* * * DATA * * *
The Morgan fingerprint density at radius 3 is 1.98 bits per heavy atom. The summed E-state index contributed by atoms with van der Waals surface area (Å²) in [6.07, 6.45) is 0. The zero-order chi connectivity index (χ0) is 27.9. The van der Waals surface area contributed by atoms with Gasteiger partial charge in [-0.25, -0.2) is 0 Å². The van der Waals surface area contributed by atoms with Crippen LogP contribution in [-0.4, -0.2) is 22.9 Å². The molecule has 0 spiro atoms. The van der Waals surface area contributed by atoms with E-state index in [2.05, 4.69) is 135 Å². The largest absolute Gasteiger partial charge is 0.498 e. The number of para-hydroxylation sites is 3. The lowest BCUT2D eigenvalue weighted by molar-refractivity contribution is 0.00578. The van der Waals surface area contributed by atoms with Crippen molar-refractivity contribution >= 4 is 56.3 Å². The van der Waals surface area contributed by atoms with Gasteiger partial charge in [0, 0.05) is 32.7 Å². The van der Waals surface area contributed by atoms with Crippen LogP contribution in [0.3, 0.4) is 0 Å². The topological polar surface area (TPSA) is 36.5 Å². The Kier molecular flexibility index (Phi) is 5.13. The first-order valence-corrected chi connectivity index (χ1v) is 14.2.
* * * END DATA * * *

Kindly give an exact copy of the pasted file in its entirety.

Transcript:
The Morgan fingerprint density at radius 3 is 1.98 bits per heavy atom. The summed E-state index contributed by atoms with van der Waals surface area (Å²) in [6.07, 6.45) is 0. The zero-order chi connectivity index (χ0) is 27.9. The van der Waals surface area contributed by atoms with Gasteiger partial charge in [-0.25, -0.2) is 0 Å². The van der Waals surface area contributed by atoms with Crippen LogP contribution in [-0.4, -0.2) is 22.9 Å². The molecule has 0 spiro atoms. The van der Waals surface area contributed by atoms with E-state index in [2.05, 4.69) is 135 Å². The largest absolute Gasteiger partial charge is 0.498 e. The number of para-hydroxylation sites is 3. The lowest BCUT2D eigenvalue weighted by molar-refractivity contribution is 0.00578. The van der Waals surface area contributed by atoms with Crippen molar-refractivity contribution >= 4 is 56.3 Å². The van der Waals surface area contributed by atoms with Gasteiger partial charge in [0, 0.05) is 32.7 Å². The van der Waals surface area contributed by atoms with Crippen LogP contribution in [0.3, 0.4) is 0 Å². The topological polar surface area (TPSA) is 36.5 Å². The Kier molecular flexibility index (Phi) is 5.13. The first-order valence-corrected chi connectivity index (χ1v) is 14.2.